Tagged: running technique

Running techniques No. 2: the high five

One of the best bits about taking part in races is the crowd. Whether it’s the millions who turn out to spectate on a big city event such as the London Marathon, or the small smattering of friends and family that show up for a Saturday morning parkrun, crowd support is always uplifting, motivating and welcome.

But race crowds don’t stop at just cheering you on: some of the most enthusiastic spectators you’ll find in events are the kids, and they’re particularly keen on offering up some high fives.

I’ll be honest: I didn’t think I’d enjoy randomly high fiving strangers while I was running. It seemed a bit daft, possibly a bit indulgent and, well, a little odd. I started running for myself, and didn’t really feel I needed the support of a crowd.

That changed on last year’s London Marathon. In the early stages, I found myself running at the side of the road in a bid to escape the masses of runners packing the middle. And that put me within near-touching distance of masses of outstreched hands. And, well, I got caught up in the moment, and started joining in the high five action.

And you know what? It’s great fun, and gives you a tremendous amount of energy. But there’s a catch. Because you need to do it right. And so, in the spirit of my running technique thread of breaking down seemingly simple things with an excessive amount of detail, here’s my guide.

The objectives

To understand how to do something, you need to understand why you’re doing something. Here are the main objectives for the in-race high five:

  • To successfully pull off one, or more, high fives with one or more spectators during a race
  • To help make running a fun, vibrant spectator event by engaging with the crowd that are cheering you on
  • To temporarily distract yourself from the pain and effort of tackling a race with a spot of crowd interaction
  • To ensure every attempted high five is a success so you don’t look stupid
  • To avoid accidentally hitting, striking or otherwise swatting a spectator with a badly timed high five attempt
  • Got that? Right, let’s get into the how then…

The technique

1. Pick your target

Offering an unreciprocated high five is a little embarrassing at the best of times, but when it happens mid-run you’ll just end up looking utterly stupid.

The first step is to identify willing high five participants. This is, as you’d expect, fairly straightforward. Look for someone at the side of the road with their arms outstretched. These will usually, but not always, be kids. Try and pick the ones who look eager.

2. The approach

Next step: get into position. You’ll want to do this early: you don’t want to be swerving across the course in the path of your fellow runners and having to slow dramatically, just for the sake of a high five. So work your way to the side of the course, so you’re in close proximity to the crowd.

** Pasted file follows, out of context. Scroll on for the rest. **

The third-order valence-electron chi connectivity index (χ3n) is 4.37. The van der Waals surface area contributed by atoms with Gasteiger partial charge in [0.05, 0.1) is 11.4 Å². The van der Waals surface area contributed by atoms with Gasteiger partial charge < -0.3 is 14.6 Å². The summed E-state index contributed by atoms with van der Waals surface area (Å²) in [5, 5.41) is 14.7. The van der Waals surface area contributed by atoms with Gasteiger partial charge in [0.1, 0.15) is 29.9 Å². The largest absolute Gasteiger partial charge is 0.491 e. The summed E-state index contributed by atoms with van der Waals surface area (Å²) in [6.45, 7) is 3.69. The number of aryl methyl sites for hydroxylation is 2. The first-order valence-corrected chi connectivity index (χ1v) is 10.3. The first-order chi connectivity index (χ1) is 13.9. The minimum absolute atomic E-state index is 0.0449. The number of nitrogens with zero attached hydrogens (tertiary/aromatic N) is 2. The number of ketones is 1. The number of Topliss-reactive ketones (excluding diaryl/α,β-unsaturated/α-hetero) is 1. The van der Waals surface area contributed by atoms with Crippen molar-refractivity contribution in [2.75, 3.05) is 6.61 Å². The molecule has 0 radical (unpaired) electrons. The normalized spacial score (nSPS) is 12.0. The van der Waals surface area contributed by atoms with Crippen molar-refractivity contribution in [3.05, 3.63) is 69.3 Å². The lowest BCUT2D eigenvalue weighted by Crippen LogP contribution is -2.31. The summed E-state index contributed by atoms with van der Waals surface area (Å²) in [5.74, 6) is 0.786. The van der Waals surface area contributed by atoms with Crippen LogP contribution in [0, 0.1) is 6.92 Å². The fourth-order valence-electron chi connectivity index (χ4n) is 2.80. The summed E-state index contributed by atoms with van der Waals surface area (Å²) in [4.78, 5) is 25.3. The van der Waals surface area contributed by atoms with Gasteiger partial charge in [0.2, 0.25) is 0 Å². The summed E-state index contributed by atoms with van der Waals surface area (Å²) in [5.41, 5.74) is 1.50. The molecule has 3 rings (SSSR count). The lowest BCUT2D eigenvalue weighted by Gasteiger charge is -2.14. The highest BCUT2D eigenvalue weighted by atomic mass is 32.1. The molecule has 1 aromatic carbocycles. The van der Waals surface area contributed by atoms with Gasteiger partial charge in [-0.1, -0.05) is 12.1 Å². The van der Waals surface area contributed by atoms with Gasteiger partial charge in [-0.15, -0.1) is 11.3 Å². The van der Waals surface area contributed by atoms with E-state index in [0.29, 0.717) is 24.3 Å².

The next bit is to make sure your intended high five targets know you’re coming. Try for eye contact, since you don’t want to surprise anyone. And, when you’re closing in, extend your arm into the high five offering position.

Now, the accepted running high five arm position is a little different from usual. Raise your armco about mid-chest level, elbow-bent, and then extend your arm with palm facing forward. Remember, most of the in-race high fiving action will come from junior spectators, so you don’t actually want to make your high five that high. They won’t reach, and you’ll look stupid.


3. It’s high five time

Okay, arm extended, eye contact hopefully established. The rest is fairly simple. Keep running towards then, without adjusting your pace, and when you’re close adjust the height of your hand to match theirs. Then you may proceed with the high five.

Another pro tip though: don’t put any extra effort into your high five gesture. Remember, you’re running relatively quickly, so your arm already has plenty of latent momentum. If you adapt the traditional arm thrust that you would with a traditional, non-running high five, you’ll hit your high five target with a fair degree of momentum. Frankly, you don’t want to be that guy who bowls a kid over during a run. Nobody wants to be that guy.

Instead, let your running momentum propel the high five. Keep your hand flat and relaxed.

4. Never look back

Now, this bit sounds harsh, but it’s a necessary evil. If you realise you’re going to miss a high five, just miss it. Sometimes kids move their hands inadvertently, sometimes you get your angle wrong. But while a missed high five is always disappointing, it’s going to happen. But if you ease up and try to correct the error, you’ll only slow your pace and cause problems. Try to forget it and move on.


Advanced high fiving: The next level

Okay, that’s the basics covered. You can now proceed with mid-race high five action. And, frankly, it’s quite fun. It really can give you a motivational boost, if only because it’s something to distract you from the pain and grind of a particularly long race.

But if you want to take your mid-race high fiving to the next level, here are some advanced high five techniques to work on.

The high five chain

This is when you approach a line of people, all holding out their hands to offer high fives. The basics apply, but you’ll need to make sure you keep adjusting the height of your hand as you work through the group. Unfortunately, kids and other high five fans don’t tend to be the same height, and they don’t tend to hold their hands out at the same point. It’ll be up to you to adjust as you go. It takes effort, but it’s better than the alternative: missing out the smallest kid in the group. They’ll only get upset.